As our smartphones become more powerful, we can do more advanced things that previously required a high-end PC. One way to make use of the robust processing power of your smartphone is Computer Vision – the ability for a device to acquire, process, analyse and understand images the same way images are perceived by human eyes. Basically, we can use the powerful CPU in modern smartphones to interpret the images captured through the camera. Examples of use cases are face detection and recognition or simple post-processing of photographs. The best approach to using Computer Vision on Android is through library called OpenCV. Read on as Erik Hellman, research engineer at Sony, explains more.
Developer World is Sony’s main hub for Android™ developers, and in addition to handy tutorials and the latest technical news, don’t forget that we also have valuable developer tools to help you in many stages of app development, whether you’re working on a Sony tablet, smartphone, or a mobile accessory. The BacklogTool, ChkBugReport, and XAppDbg are also open sourced, so you can modify these tools to suit your own development needs. Read further to get a quick summary of some of the tools available.
App developers, have you ever wished that you wouldn’t have to rebuild and run your application to try out every small change you’re making? Sony’s XAppDbg tool (eXtra Application Debugging tool) lets you try out different parameters without the need to rebuild the code for every change. And it’s open source! Read on as Pál Szász, who developed the tool, explains more!
The latest version of AppXplore – version 2.5 – is now available for download on Google Play. AppXplore is a free analysis tool that lists all the apps on your Android device, and gives you detailed information for each, including permissions used, Android™ versions supported, libraries shared, and much more. AppXplore is especially useful for seeing how much memory an app is using, and if the file is movable to the SD card. Likewise, developers can use AppXplore for QA purposes, to make sure their apps are showing the proper permissions in the manifest file. Read on to learn more about the latest features of AppXplore 2.5.
A number of Xperia™ devices have an IR remote sensor, allowing you to use the IR remote API to develop an app that sends infrared signals. The Xperia devices which include an IR sensor also come with a universal infrared (IR) remote control app that can control devices such as HDTVs, DVD players, audio systems, and cable boxes. This is because the remote control app has a number of stored device profiles within the API.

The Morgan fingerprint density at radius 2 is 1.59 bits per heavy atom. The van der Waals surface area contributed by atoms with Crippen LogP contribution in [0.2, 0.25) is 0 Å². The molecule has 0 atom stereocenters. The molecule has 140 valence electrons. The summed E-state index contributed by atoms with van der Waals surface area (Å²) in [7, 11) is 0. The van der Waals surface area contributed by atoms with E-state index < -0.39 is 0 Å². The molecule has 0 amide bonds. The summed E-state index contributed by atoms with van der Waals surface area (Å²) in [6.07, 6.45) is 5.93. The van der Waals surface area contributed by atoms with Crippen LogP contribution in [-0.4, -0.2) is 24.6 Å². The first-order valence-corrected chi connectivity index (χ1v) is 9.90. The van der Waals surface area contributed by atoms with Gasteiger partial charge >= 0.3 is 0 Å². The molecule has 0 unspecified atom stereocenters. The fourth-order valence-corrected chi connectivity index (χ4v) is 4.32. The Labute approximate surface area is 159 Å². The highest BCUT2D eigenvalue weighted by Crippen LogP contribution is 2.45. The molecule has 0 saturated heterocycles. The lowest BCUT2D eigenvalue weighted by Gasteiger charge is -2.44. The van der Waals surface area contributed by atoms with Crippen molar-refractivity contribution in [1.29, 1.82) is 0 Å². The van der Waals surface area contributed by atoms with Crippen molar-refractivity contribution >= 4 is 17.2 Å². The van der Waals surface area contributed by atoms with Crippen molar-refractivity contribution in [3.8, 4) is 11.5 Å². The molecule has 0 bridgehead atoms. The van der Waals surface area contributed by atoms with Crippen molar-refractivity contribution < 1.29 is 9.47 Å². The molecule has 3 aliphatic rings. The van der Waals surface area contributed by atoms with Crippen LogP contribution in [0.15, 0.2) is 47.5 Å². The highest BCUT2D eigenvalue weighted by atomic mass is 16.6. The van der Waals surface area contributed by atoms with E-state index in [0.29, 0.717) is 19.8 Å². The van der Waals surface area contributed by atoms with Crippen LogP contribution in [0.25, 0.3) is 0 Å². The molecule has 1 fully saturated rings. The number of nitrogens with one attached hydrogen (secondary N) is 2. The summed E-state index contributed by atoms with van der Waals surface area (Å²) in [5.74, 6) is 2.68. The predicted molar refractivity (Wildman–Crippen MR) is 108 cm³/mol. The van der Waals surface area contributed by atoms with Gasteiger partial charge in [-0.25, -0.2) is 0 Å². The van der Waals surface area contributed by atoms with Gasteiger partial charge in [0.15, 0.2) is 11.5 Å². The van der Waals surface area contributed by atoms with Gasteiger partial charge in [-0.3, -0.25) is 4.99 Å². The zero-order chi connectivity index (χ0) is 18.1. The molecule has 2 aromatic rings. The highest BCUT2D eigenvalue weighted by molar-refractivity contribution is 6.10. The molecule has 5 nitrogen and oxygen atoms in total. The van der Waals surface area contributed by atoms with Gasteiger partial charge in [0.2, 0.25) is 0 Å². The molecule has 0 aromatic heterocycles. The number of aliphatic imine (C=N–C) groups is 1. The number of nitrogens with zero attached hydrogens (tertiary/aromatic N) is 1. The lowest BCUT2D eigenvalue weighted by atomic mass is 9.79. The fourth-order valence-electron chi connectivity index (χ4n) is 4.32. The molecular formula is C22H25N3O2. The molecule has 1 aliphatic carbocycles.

If you’re currently working on an app where image scaling is needed, such as when you’re developing a SmartWatch extension for your application, don’t forget that we have a handy tutorial to explain how to get images scaled correctly. Andreas Agvard, a Senior Software Engineer at Sony, has created an image scaling code example that you can download, compile, and run. Read more after the jump.
Today, we release a beta version of our new flash tool for Xperia devices, which enables you to put on standard Sony software* on a Sony Xperia™ smartphone which has the boot loader unlocked. This functionality has often been requested by the open Android™ community, and now we’re glad to support it. Please note that the phone still stays unlocked, and that the warranty may still be voided. As this is a beta version, only a limited number of phone models are supported to begin with. Read on for instructions and more information, and to find out how provide us feedback – we are really eager to hear what you think!
Today, we’ve just announced Xperia E, a new addition to the Xperia™ smartphone range. This affordable smartphone comes with HD voice, data usage monitoring, and battery management. It also comes in a dual SIM version called Xperia™ E dual. Both these versions are powered by a 1 GHz Qualcomm Snapdragon™ processor, have a 3.5” HVGA screen, and will be available from Q1 2013. Also, Xperia™ E launches with Android 4.1 (Jelly Bean), while Xperia™ E dual launches initially on Android 4.0 (Ice Cream Sandwich) but will be upgraded to Android 4.1. Read more about the features of Xperia E and Xperia™ E dual after the jump.
If you have a new and innovative app, service or game designed for multiple screens, or if you have a unique idea for such a use case, then the new Sony-sponsored Multi-Screen UX Competition might be something for you. If your user experience (UX) is designed for a smartphone, tablet, TV, PC, or SmartWatch – or any combination of these devices, you might get promoted in Sony stores or highlighted as a showcase listing on the sponsor websites. Read more about the competition and what you can win after the jump.
Facebook just made an interesting blog post about how the Ringmark mobile browser test suite is being adapted by the mobile industry. Among others, it’s highlighted that the latest Sony Xperia™ smartphones (Xperia™ T) include improvements to the Android™ browser based on priorities set in Ringmark. It’s a good read if you want to know more about the progress of Ringmark. Check the full post on the Facebook HTML5 blog.